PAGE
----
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Published: November 24, 2009
 / Winter 2009 / Issue 57

 
 

The Thought Leader Interview: Gretchen Daily

The Costa Rican story goes back to the late 1980s, when this Central American country had the highest deforestation rate in the world. It was liquidating more than 4 percent of its most valuable capital asset each year. Costa Rica is a very small country — at the time it had about 3.2 million people — but some remarkable public leaders were elected, such as Óscar Arias and José María Figueres. In 1986, Arias appointed the country’s first minister of energy and environment, Alvaro Umaña; they shifted policies toward tax incentives for forest restoration and toward debt-for-nature swaps (in which a nongovernmental organization [NGO] arranges for a developing nation’s foreign debt to be reduced in exchange for environmental protection).

In 1997, Costa Rica established the first national payment system for ecosystem services. The government set up a central fund that was dispersed to participating landowners who agreed to protect or restore their tropical forests for a 15-year contract period. The fund now covers 10 percent of the land in the country, and the program is being modeled elsewhere.

S+B: Where did the money come from?
DAILY: A variety of sources. Some of it was private donations from people seeking to preserve rain forest. The national electric power utility [Instituto Costarricense de Electricidad] also invested. It needs forested slopes, especially in steep areas, to limit the rate of sedimentation growth behind hydroelectric dams. Hydropower accounts for 85 to 90 percent of Costa Rica’s energy production and consumption, and the nation also exports electricity.

The government put in place a 15 percent gasoline tax, used solely for this fund. It used loans from the U.K.’s Government Economic Service and the World Bank. And it invited companies with an interest in the country to pay in, if they felt they would gain from the availability of water and other resources. For example, some beer companies participated. So did some NGOs like World Wildlife Fund.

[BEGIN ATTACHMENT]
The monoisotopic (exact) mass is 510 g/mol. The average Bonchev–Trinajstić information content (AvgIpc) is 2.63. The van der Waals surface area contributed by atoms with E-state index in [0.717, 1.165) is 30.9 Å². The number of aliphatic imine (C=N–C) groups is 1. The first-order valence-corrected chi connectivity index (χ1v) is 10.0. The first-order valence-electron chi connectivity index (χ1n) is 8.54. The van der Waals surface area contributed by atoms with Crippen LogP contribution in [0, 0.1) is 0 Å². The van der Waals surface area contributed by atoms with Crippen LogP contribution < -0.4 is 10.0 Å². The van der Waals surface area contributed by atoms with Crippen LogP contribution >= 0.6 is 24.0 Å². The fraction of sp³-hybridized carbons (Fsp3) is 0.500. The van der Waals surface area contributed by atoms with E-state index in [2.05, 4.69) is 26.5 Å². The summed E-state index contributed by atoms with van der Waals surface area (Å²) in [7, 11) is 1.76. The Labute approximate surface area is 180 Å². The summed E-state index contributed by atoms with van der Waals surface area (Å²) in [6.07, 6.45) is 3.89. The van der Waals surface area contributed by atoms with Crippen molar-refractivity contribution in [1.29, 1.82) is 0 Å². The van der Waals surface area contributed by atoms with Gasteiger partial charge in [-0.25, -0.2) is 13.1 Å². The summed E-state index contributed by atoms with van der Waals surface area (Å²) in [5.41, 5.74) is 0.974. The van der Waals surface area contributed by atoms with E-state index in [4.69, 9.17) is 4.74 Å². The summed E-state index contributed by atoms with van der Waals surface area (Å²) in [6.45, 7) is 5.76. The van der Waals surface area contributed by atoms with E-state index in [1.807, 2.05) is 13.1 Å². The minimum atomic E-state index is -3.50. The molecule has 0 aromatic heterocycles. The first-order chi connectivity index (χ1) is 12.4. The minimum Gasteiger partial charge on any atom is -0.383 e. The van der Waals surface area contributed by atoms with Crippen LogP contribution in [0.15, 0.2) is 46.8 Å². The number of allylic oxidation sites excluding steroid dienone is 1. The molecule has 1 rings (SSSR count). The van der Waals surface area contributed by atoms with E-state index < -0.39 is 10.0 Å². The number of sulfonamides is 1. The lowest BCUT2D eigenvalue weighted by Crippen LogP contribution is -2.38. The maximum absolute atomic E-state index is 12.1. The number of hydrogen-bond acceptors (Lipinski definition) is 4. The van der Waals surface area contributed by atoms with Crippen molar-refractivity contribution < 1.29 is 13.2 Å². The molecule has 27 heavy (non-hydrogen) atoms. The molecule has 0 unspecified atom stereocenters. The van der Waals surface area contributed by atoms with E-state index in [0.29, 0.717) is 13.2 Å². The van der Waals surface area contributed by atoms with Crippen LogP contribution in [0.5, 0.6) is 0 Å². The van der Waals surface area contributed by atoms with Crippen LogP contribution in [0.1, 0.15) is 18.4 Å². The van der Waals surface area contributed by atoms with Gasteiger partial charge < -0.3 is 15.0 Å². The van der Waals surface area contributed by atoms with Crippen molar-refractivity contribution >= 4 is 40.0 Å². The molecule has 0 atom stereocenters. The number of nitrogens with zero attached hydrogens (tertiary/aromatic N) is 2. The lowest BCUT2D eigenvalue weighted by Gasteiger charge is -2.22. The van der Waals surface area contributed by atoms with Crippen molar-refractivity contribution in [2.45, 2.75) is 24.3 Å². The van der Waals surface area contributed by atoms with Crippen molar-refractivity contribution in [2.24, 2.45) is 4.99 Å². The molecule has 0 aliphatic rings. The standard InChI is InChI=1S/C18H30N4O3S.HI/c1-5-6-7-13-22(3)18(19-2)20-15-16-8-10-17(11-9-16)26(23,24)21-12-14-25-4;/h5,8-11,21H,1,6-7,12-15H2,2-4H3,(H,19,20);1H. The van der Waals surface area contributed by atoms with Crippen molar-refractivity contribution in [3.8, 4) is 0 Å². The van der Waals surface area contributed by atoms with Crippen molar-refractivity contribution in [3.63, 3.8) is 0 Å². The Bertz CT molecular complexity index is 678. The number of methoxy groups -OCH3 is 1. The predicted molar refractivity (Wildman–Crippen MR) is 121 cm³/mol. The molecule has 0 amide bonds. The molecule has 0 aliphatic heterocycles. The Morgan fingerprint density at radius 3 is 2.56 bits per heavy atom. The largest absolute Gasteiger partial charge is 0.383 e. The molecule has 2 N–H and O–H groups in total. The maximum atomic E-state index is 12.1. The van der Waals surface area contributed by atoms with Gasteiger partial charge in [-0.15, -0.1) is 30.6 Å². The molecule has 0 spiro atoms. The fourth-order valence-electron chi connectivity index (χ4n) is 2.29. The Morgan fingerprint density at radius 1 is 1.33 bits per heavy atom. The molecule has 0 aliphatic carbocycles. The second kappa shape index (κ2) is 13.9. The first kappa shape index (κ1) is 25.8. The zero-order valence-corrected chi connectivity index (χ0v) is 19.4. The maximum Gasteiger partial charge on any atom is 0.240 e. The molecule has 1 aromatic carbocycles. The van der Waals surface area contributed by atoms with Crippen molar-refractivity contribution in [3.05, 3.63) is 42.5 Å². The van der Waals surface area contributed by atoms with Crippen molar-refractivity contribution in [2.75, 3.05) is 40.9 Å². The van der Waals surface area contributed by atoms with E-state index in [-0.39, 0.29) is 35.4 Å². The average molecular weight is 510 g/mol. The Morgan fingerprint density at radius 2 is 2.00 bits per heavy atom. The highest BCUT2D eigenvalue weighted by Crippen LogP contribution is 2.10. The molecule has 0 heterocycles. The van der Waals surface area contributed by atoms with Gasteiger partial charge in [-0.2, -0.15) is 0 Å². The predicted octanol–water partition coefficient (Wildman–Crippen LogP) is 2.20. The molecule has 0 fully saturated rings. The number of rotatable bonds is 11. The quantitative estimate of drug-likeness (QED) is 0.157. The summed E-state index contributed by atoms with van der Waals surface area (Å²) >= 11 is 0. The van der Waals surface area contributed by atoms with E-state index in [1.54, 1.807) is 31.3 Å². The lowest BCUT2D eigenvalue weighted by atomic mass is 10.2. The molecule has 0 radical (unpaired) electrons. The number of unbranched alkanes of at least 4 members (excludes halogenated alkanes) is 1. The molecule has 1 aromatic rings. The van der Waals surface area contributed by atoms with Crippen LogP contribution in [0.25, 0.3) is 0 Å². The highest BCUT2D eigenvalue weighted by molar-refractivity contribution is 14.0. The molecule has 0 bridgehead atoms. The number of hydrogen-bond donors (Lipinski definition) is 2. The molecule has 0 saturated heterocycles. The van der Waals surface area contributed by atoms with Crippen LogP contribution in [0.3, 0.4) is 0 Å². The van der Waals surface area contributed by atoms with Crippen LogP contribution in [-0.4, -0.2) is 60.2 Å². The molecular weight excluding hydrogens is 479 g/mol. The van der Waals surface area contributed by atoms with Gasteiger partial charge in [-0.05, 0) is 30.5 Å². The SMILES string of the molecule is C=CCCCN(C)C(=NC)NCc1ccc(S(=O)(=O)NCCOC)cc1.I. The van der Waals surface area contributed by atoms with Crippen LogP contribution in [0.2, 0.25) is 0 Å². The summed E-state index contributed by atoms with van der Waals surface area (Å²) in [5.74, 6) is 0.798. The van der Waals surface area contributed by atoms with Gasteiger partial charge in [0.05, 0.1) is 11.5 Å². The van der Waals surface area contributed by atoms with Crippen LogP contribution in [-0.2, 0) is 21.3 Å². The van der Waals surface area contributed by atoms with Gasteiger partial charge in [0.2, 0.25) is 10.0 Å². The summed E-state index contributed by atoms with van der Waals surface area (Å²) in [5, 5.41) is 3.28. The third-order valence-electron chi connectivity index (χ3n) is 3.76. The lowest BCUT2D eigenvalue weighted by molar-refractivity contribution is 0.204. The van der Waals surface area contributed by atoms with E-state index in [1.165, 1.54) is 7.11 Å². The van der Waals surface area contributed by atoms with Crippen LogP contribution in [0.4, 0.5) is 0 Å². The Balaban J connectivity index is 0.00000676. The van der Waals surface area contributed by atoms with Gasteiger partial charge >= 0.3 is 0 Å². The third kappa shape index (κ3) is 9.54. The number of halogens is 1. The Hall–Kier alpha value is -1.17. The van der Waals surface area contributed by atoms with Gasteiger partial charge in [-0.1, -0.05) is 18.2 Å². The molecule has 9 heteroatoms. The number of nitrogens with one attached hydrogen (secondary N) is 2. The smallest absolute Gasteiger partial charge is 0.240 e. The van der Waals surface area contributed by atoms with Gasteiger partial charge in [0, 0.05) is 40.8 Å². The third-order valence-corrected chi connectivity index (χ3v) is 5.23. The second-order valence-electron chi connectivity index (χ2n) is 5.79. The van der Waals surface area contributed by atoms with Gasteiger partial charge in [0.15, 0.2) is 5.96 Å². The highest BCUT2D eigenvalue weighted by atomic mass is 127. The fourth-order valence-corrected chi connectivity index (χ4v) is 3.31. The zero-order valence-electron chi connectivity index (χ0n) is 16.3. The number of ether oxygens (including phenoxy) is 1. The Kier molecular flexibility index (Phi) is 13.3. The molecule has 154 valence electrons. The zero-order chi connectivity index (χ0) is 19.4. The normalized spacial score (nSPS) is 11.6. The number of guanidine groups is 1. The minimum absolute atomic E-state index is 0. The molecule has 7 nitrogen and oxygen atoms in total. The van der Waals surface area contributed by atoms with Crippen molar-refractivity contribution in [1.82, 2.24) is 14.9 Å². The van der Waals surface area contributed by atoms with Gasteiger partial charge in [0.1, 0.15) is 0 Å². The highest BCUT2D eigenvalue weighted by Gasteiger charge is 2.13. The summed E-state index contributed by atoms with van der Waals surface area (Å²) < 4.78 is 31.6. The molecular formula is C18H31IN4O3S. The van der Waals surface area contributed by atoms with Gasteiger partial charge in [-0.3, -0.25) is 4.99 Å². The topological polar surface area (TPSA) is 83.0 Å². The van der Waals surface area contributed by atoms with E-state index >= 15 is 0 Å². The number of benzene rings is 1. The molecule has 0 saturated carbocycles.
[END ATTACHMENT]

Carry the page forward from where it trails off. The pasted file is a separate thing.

Only very low payments were offered to landowners — about $50 per hectare per year — and the fund’s sponsors expected a modest response that would give them time to work the kinks out of the system. But immediately they were vastly oversubscribed. They discovered a market for ecosystem protection that no one had been aware of. The recipients were largely private landholders who gave up the opportunity to grow coffee, sugar, pineapple, or rice, or to raise cattle, in favor of these conservation payments, because they saw that their land would be more valuable in the long run. In fact, the program is still oversubscribed, and they’re scrambling to build it up and make it more robust.

Around the same time, in 1997, Costa Rica also put in place the first national program of carbon tradable offsets. It is now one of two countries with the lowest rates of deforestation in the tropical world; the other is Bhutan. Many other countries are developing similar programs, especially in Latin America: Mexico, Brazil, Colombia, Ecuador, and El Salvador.

S+B: What about China?
DAILY: The impetus there was the massive flooding of the Yangtze River in 1998. It displaced or otherwise affected 250 million people and resulted in damages of $20 billion, particularly to major economic centers downstream. Thousands died. The Chinese Academy of Sciences and the insurance company Swiss Re investigated the cause. They discovered that flood risk was exacerbated by extensive deforestation in the upper reaches of the water basin.

So the Chinese government set up a suite of programs called eco-compensation, designed to convert vast areas of cropland back into forest and grassland. They also imposed a logging ban throughout Yunnan Province, in southwest China, which they’ve just renewed. Through this and similar programs, they have committed to spending the equivalent of $100 billion in eco-compensation.

 
 
 
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